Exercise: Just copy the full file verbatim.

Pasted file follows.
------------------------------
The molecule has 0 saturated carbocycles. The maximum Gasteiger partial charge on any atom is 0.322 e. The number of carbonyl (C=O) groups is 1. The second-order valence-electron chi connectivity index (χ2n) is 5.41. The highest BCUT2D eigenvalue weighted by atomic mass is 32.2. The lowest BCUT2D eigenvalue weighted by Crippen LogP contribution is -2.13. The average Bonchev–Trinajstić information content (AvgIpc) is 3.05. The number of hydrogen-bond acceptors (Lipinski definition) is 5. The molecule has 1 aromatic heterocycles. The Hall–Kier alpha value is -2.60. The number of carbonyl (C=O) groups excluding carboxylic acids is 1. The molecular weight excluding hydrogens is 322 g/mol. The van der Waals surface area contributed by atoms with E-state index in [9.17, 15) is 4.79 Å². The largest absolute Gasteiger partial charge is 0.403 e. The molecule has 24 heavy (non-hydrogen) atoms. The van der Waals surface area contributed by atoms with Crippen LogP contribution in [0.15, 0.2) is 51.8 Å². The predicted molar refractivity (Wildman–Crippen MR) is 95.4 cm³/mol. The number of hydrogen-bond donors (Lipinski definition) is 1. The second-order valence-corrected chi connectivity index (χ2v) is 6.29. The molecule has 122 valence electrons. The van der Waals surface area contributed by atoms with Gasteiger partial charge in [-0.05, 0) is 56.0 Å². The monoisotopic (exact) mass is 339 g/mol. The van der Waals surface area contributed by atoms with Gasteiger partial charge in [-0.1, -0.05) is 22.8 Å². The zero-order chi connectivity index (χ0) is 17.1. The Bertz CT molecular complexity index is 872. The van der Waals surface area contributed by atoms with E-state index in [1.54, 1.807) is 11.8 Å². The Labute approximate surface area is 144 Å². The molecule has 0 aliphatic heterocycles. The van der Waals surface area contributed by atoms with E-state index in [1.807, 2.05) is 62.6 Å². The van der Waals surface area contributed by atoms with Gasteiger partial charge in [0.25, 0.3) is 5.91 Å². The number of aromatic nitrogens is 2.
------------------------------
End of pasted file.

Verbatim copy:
The molecule has 0 saturated carbocycles. The maximum Gasteiger partial charge on any atom is 0.322 e. The number of carbonyl (C=O) groups is 1. The second-order valence-electron chi connectivity index (χ2n) is 5.41. The highest BCUT2D eigenvalue weighted by atomic mass is 32.2. The lowest BCUT2D eigenvalue weighted by Crippen LogP contribution is -2.13. The average Bonchev–Trinajstić information content (AvgIpc) is 3.05. The number of hydrogen-bond acceptors (Lipinski definition) is 5. The molecule has 1 aromatic heterocycles. The Hall–Kier alpha value is -2.60. The number of carbonyl (C=O) groups excluding carboxylic acids is 1. The molecular weight excluding hydrogens is 322 g/mol. The van der Waals surface area contributed by atoms with E-state index in [9.17, 15) is 4.79 Å². The largest absolute Gasteiger partial charge is 0.403 e. The molecule has 24 heavy (non-hydrogen) atoms. The van der Waals surface area contributed by atoms with Crippen LogP contribution in [0.15, 0.2) is 51.8 Å². The predicted molar refractivity (Wildman–Crippen MR) is 95.4 cm³/mol. The number of hydrogen-bond donors (Lipinski definition) is 1. The second-order valence-corrected chi connectivity index (χ2v) is 6.29. The molecule has 122 valence electrons. The van der Waals surface area contributed by atoms with Gasteiger partial charge in [-0.05, 0) is 56.0 Å². The monoisotopic (exact) mass is 339 g/mol. The van der Waals surface area contributed by atoms with Gasteiger partial charge in [-0.1, -0.05) is 22.8 Å². The zero-order chi connectivity index (χ0) is 17.1. The Bertz CT molecular complexity index is 872. The van der Waals surface area contributed by atoms with E-state index in [1.54, 1.807) is 11.8 Å². The Labute approximate surface area is 144 Å². The molecule has 0 aliphatic heterocycles. The van der Waals surface area contributed by atoms with E-state index in [1.807, 2.05) is 62.6 Å². The van der Waals surface area contributed by atoms with Gasteiger partial charge in [0.25, 0.3) is 5.91 Å². The number of aromatic nitrogens is 2.